You may remember hearing in the 2014 Maine Gubernatorial race that Maine roads stink, something which Mainers know all too well. My candidate for the worst Maine road in recent years has been Route 15 from Orland to Blue Hill, particularly in the spring time when the frost is coming out.
Finding ways to fund highway repairs is politically popular for both “tax and spend liberals” and “fiscal conservatives.” So popular that this session the Legislature passed LD 1415 which authorizes transportation bond issues for both the 2015 and 2016 fall ballots. This even transcended the fractious relations between the Legislature and the Governor who is reported to have signed the bill. (It must not have been introduced by a Democrat.)
The 2015 vote will be for an $85 million bond, $68 million of which is for highway repairs, and the 2016 vote will be for a $90 million bond, $72 million for highways. Transportation bonds are popular with voters as well Legislators and Governors, perhaps because the ballot language always manages to mention all the Federal monies the borrowing will generate. I don’t think I ever voted against one of these on the ballot and I don’t ever remember one failing to pass. Transportation bonds seem like a good deal and we all know the roads need repair. Still, I might just vote no this time. I am starting to think that borrowing money to fix roads is a bad idea.
It would be better if we were to use the tax on gasoline and diesel fuel to fund our highway repairs and to match Federal funds. It would be fairer, cheaper, and more efficient.
Maine weather is obviously a key factor in highway deterioration, but we know we are not going to do anything about that. Wear and tear on highways is also the result of two things we do control – the number of vehicle miles driven over the roads and the weight of the vehicles that make up those miles; heavier vehicles cause more damage. It turns out that the gas and diesel taxes are excellent, if not perfect, ways to reflect those two factors. More miles driven and higher vehicle weights both require more motor fuels, even in today’s more fuel efficient vehicles. So the tax on motor fuels is really not a tax at all, it is a user fee. It asks people to pay for the expenses they exact on the public purse to maintain roads.
That is why the tax is fairer than borrowing to fund highway repairs, even though no one likes higher taxes. Bonding to fund highway repairs asks people who do not drive to pay part of the costs for those who do drive. It also subsidizes tourists and other visitors to the state. We pay so they can drive here.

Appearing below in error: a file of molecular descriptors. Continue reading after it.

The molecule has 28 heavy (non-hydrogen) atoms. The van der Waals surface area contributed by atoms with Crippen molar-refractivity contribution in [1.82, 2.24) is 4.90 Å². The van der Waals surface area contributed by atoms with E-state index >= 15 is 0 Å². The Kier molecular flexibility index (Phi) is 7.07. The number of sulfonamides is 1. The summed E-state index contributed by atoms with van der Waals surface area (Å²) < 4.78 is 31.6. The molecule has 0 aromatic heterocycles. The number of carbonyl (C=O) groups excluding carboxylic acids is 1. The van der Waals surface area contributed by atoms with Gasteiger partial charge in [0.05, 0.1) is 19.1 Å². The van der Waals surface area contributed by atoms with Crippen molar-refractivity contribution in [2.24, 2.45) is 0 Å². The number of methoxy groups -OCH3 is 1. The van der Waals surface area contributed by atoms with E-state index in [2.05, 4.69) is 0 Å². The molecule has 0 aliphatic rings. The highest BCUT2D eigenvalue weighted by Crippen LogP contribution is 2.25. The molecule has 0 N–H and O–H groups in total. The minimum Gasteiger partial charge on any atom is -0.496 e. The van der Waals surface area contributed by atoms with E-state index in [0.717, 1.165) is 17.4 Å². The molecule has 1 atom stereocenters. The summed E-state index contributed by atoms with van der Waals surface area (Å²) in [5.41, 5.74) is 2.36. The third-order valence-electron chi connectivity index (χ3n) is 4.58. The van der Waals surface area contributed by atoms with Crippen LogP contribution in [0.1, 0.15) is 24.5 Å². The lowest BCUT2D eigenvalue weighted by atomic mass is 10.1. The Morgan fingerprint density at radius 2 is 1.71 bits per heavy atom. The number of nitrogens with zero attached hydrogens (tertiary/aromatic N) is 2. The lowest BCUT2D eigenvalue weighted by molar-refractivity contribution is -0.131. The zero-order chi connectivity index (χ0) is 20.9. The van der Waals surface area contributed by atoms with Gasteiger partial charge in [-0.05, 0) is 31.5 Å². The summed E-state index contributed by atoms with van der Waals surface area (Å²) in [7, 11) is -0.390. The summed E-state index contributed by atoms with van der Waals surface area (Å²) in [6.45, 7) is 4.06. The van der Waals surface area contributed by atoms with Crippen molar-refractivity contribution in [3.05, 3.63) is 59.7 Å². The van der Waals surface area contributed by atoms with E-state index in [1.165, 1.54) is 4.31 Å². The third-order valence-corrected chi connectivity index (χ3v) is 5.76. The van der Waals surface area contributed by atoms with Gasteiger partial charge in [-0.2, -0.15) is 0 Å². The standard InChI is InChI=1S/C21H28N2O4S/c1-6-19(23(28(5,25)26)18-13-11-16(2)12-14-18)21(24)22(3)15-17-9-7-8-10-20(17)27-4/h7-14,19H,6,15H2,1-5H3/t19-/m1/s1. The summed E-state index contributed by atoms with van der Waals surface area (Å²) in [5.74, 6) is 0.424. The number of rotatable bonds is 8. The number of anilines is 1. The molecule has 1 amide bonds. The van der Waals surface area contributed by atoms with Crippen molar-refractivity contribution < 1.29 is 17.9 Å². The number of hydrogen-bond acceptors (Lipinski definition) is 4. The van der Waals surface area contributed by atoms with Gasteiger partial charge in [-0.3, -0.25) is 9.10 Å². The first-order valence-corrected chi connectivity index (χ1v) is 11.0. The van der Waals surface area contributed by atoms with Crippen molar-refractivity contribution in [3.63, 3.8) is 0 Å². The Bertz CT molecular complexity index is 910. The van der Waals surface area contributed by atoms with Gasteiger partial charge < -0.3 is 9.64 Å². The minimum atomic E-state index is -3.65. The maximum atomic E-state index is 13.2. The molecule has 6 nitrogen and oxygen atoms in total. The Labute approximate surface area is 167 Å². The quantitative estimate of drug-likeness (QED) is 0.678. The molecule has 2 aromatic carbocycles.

A higher gas tax to pay for highway maintenance would also save money. We would not need to pay the costs of issuing general obligation bonds or the costs of interest. While interest rates are low now, “making it a good time to borrow,” they are not zero. The mechanism is in place now to collect gas taxes, so the costs of collecting higher gas taxes is obviously lower than borrowing.
The logic might be different if we were borrowing money to invest in new transportation infrastructure that would increase tax revenues in the future. Then the borrowing might pay for itself by generating additional tax revenues beyond the costs of borrowing. But most of the borrowed funds are going to repair existing infrastructure and will do nothing to increase the productivity of the Maine economy. At best it will keep the economy from declining.
For politicians, though, higher gas taxes are more visible to voters than borrowing. Even if we end up paying more in income and sales taxes to pay highway maintenance bond debt, that approach is essentially invisible to voters. The improved highways are tangible benefits delivered by the government with no apparent cost. This political effect is clear in recent legislative changes in the gas tax structure. Maine had a motor fuels tax that was indexed to increase with inflation. It did not generate enough money to fix all the roads, but at least it did not fall further behind every year as happens in the current system. Voter complaints led the Legislature to end the indexing in 2010. Mainers still pay the costs, they are just hidden in other taxes and fees or in poorer roads and bridges.
Maine’s gasoline tax is now 30 cents a gallon and the diesel tax has been 31.2 cents a gallon. According to the Federation of Tax Administrators this places Maine in the top ten of U.S. states for the gas tax rate, but not close to the highest rate, which is in Pennsylvania at 50 cents a gallon. For the past few years, Maine has collected about $240 million a year in motor fuel taxes, according to U.S. Census data. Based on that, it would take a tax rate increase of 5 to 10 cents a gallon to generate the revenues that will come from the upcoming bond issues.
The final benefit of the motor fuel tax is the honest and clear signal that it sends to drivers. It tells us every time we fill our vehicles with fuel that we impose costs. The tax says, you should pay for the costs of those things that generate individual benefits for you. Economists call this a “price signal.” And people respond to price signals, sometimes in rational ways. They drive less, consolidate trips, car pool, or drive more efficient vehicles, all of which are good for society. When we hide the costs of driving through bond issues and ask non-drivers to share in the costs, these positive effects of price signals are lost.
Perhaps it is time to vote no on transportation bonds that are not investments. It is time to be honest with ourselves and ask our Legislators to make the costs of the highway system transparent. It is time for drivers to pay their own way and not ask others to pay those costs for them. Being afraid to do this has turned both tax and spend liberals and fiscal conservatives into borrow and spend Mainers. It is time to pay as we go.